Born into extreme poverty in the Philippines, Emilda's life was already difficult enough, but it was about to get harsher. At the age of 2, she developed a high fever which soon led to convulsions. The convulsions were too much for her fragile brain.
She was unconscious for six days.
As parents, most of us can't imagine what Emilda's parents faced 16 years ago. We can't imagine what went through their minds in those desperate hours as they watched and prayed over their 2 year old daughter, not knowing if she'd recover or even survive.
She did survive, but she didn't recover in the ways that they had hoped and prayed for.
Emilda's brain suffered from the trauma of the fever and convulsions. Her parents hoped that she would overcome these challenges, but after five years of attempting to complete Kindergarten without success, tests determined that Emilda had suffered irreversible brain damage and had been left with the mind of a 3 year old.
Unable to count, memorize scriptures, read or write, struggling to communicate, Emilda found herself unable to complete an education that would have provided a way out of poverty. A way out of her poverty stricken neighborhood on the edge of this dangerous landfill where families scavenge for food, scraps, and survival.
While the brain damage affected her capacity to learn and communicate, it didn't affect her spirit.
There was something extra special about Emilda -- her ability to outrun her challenges. Literally, and otherwise.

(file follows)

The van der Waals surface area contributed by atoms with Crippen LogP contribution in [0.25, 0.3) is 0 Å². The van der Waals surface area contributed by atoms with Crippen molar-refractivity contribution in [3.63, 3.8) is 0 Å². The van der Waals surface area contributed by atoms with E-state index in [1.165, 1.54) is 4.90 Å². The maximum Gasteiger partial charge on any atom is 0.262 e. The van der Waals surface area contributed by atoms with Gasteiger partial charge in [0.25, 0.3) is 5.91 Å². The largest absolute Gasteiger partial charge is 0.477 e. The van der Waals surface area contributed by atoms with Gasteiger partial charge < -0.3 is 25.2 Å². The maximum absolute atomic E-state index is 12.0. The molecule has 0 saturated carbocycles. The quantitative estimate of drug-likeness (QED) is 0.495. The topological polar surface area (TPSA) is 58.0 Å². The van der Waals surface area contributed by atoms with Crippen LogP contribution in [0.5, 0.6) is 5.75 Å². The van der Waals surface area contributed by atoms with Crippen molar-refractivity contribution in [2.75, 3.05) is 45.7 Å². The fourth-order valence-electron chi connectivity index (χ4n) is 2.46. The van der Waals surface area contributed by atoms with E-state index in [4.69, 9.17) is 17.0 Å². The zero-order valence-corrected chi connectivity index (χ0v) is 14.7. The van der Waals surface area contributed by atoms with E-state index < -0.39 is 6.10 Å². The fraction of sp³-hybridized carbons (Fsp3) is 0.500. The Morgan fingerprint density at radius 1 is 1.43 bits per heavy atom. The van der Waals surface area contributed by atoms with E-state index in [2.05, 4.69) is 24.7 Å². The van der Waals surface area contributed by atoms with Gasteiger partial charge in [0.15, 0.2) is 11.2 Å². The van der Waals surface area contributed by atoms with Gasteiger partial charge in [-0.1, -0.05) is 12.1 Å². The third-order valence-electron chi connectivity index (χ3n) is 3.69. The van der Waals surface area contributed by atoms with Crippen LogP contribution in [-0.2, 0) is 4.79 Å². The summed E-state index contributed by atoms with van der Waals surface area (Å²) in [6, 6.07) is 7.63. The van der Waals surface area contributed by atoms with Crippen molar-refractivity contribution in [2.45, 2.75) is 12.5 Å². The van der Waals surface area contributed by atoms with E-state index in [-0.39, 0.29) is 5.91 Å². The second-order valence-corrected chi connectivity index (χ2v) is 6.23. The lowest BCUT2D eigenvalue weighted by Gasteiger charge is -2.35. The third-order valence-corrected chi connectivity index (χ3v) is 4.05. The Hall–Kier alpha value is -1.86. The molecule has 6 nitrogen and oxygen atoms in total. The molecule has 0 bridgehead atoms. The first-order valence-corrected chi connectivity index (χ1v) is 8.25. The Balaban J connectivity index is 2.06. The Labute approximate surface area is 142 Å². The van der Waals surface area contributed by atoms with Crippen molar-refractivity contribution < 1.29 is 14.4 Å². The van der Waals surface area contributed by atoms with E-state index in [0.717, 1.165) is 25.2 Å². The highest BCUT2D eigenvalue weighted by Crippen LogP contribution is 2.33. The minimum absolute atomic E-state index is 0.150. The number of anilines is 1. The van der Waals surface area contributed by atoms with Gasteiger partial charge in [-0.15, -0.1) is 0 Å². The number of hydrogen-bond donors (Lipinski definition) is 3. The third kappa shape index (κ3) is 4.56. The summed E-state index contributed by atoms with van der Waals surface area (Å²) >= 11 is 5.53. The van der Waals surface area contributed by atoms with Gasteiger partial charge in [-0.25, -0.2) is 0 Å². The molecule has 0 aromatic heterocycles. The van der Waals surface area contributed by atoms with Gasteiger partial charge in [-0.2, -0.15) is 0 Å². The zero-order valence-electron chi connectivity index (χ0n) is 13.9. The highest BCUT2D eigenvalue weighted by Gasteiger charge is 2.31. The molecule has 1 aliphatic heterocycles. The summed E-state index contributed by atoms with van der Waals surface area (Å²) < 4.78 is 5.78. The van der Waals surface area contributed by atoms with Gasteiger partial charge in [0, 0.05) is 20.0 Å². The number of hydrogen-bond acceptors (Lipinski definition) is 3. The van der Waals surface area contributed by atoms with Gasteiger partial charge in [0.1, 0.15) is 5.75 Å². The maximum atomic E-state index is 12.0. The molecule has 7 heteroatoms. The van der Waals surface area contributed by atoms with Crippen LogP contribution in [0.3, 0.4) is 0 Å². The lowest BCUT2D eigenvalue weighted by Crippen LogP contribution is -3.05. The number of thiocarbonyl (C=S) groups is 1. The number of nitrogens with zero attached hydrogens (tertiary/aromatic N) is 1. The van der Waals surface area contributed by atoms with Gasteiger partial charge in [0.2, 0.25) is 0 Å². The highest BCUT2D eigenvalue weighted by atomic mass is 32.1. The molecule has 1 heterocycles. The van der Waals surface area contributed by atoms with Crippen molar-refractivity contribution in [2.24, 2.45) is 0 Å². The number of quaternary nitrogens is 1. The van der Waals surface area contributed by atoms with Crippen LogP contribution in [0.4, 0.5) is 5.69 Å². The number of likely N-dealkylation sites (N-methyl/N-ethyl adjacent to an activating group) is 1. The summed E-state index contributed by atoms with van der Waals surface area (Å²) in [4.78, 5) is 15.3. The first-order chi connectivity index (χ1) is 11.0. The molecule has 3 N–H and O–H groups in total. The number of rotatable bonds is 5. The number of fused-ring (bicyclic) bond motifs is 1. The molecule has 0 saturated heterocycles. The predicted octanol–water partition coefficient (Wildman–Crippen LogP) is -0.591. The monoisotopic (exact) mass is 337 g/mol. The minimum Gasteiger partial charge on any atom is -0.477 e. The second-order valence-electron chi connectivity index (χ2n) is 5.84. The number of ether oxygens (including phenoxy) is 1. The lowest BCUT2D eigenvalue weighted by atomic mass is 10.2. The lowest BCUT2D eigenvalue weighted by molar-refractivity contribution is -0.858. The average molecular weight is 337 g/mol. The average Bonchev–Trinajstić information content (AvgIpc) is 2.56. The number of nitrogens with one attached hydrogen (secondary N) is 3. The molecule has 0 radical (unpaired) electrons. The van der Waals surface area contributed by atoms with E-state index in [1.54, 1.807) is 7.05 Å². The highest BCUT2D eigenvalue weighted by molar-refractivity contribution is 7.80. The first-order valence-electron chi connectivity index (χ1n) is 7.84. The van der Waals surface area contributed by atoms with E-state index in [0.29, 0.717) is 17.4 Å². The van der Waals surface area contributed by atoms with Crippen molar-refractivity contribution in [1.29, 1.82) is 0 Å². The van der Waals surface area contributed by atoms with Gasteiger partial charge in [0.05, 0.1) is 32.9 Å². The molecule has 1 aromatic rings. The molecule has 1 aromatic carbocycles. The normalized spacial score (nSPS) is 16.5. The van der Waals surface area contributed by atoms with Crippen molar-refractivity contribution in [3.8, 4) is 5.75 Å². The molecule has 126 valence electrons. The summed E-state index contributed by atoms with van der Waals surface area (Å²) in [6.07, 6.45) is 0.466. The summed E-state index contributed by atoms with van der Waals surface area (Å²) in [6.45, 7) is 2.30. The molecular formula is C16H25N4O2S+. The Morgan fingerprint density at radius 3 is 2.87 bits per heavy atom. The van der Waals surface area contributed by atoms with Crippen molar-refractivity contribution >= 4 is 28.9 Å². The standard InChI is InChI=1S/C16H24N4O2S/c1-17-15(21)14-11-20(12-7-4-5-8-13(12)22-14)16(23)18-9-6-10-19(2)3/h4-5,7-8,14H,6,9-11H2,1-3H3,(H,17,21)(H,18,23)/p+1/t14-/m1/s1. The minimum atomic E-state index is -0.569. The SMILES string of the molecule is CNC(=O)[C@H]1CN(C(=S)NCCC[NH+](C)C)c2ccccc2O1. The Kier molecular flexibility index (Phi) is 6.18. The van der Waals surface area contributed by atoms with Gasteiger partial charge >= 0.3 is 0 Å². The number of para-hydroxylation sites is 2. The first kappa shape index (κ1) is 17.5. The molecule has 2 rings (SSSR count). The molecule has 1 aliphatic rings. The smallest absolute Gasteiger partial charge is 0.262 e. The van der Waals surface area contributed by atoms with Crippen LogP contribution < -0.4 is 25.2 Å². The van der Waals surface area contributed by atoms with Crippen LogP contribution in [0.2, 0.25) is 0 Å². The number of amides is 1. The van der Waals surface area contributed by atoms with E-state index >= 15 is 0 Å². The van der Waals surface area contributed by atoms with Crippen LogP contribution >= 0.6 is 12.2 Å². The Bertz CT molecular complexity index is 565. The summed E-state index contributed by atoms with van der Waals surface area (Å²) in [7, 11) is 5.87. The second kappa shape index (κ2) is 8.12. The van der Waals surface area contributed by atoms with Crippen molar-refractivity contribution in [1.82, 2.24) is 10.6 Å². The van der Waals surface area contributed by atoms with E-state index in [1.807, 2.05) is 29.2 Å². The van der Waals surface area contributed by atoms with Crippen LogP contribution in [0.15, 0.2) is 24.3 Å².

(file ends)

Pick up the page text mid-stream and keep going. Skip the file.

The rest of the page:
Her ability to run was fostered and encouraged. She worked hard, eventually competing in the 12th Philippines Special Olympics in 2009, where despite a fever, she won a gold medal, two silver medals, and a bronze medal in track and field, qualifying her for the international Special Olympics in the historic city of Athens, Greece.
It was already a significant challenge to travel to the track for practice twice a day. They can't afford transportation, so they walk several miles, twice a day. They are determined to give her every possible chance...
... but Athens?
They can't walk to Athens.
All her life, Emilda has been a survivor, she has outrun each challenge to the best of her abilities.
This one seemed too great to outrun.
Except nothing is impossible for the God that we serve.
Emily is part of the Compassion program. In light of the special circumstances, her Compassion project brought this situation to the attention of Compassion international and an intervention proposal was submitted. Once approved, a fundraising initiative was set into motion for Emilda, her mother and a Compassion worker to travel to Athens, Greece, where Emilda will compete in the Special Olympics.
What a blessing for you and I, what an incredible opportunity to serve and be a part of Emilda's success story. An opportunity to give, to give hope, to surround her with love, and to cheer her on right through to Athens.
That fundraising initiative was announced on Valentine's Day, and already 48% of the total has been raised!!
There is still a chance to help -- won't you join us?
There is no amount too small. Emilda's family lives on less than $1 a day, can you match their daily salary and give $1? Perhaps $7? Give what you can.
Together, we can help Emilda outrun the poverty that has been trying to slow her down.
Together, we can help her outrun her way to Athens.
Donating couldn't be simpler -- just follow this link.
For more information on Emilda, click here, or here.